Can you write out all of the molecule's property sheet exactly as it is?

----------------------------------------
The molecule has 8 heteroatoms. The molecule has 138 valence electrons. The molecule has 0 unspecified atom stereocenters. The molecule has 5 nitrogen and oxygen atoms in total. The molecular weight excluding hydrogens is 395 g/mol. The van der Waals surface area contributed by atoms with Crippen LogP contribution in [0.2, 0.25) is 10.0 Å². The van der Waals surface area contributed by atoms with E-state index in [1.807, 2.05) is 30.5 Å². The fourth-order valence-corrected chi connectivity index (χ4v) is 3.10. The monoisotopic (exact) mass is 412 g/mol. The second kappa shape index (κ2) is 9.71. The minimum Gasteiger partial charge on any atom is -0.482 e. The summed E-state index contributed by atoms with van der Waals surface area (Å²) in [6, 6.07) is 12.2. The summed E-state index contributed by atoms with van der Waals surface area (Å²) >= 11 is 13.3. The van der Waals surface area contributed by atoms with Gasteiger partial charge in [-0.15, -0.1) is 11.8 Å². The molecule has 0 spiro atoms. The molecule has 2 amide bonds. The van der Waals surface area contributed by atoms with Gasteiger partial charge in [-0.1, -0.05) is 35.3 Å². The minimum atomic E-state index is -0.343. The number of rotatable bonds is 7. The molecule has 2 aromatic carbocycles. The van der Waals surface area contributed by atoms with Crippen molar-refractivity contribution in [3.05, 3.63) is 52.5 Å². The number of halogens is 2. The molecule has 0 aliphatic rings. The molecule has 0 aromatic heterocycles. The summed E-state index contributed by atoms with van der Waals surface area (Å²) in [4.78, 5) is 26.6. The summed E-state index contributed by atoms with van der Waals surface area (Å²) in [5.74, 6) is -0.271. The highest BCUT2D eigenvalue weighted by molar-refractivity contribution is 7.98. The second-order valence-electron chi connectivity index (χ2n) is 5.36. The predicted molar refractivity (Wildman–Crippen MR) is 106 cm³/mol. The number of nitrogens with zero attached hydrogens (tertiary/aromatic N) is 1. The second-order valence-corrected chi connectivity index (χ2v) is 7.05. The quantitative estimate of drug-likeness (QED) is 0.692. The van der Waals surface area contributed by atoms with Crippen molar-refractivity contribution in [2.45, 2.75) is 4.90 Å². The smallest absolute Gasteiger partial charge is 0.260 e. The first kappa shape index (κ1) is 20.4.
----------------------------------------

The molecule has 8 heteroatoms. The molecule has 138 valence electrons. The molecule has 0 unspecified atom stereocenters. The molecule has 5 nitrogen and oxygen atoms in total. The molecular weight excluding hydrogens is 395 g/mol. The van der Waals surface area contributed by atoms with Crippen LogP contribution in [0.2, 0.25) is 10.0 Å². The van der Waals surface area contributed by atoms with E-state index in [1.807, 2.05) is 30.5 Å². The fourth-order valence-corrected chi connectivity index (χ4v) is 3.10. The monoisotopic (exact) mass is 412 g/mol. The second kappa shape index (κ2) is 9.71. The minimum Gasteiger partial charge on any atom is -0.482 e. The summed E-state index contributed by atoms with van der Waals surface area (Å²) in [6, 6.07) is 12.2. The summed E-state index contributed by atoms with van der Waals surface area (Å²) >= 11 is 13.3. The van der Waals surface area contributed by atoms with Gasteiger partial charge in [-0.15, -0.1) is 11.8 Å². The molecule has 0 spiro atoms. The molecule has 2 amide bonds. The van der Waals surface area contributed by atoms with Gasteiger partial charge in [-0.1, -0.05) is 35.3 Å². The minimum atomic E-state index is -0.343. The number of rotatable bonds is 7. The molecule has 2 aromatic carbocycles. The van der Waals surface area contributed by atoms with Crippen molar-refractivity contribution in [3.05, 3.63) is 52.5 Å². The number of halogens is 2. The molecule has 0 aliphatic rings. The molecule has 0 aromatic heterocycles. The summed E-state index contributed by atoms with van der Waals surface area (Å²) in [4.78, 5) is 26.6. The summed E-state index contributed by atoms with van der Waals surface area (Å²) in [5.74, 6) is -0.271. The highest BCUT2D eigenvalue weighted by molar-refractivity contribution is 7.98. The second-order valence-electron chi connectivity index (χ2n) is 5.36. The predicted molar refractivity (Wildman–Crippen MR) is 106 cm³/mol. The number of nitrogens with zero attached hydrogens (tertiary/aromatic N) is 1. The second-order valence-corrected chi connectivity index (χ2v) is 7.05. The quantitative estimate of drug-likeness (QED) is 0.692. The van der Waals surface area contributed by atoms with Crippen molar-refractivity contribution in [2.45, 2.75) is 4.90 Å². The smallest absolute Gasteiger partial charge is 0.260 e. The first kappa shape index (κ1) is 20.4.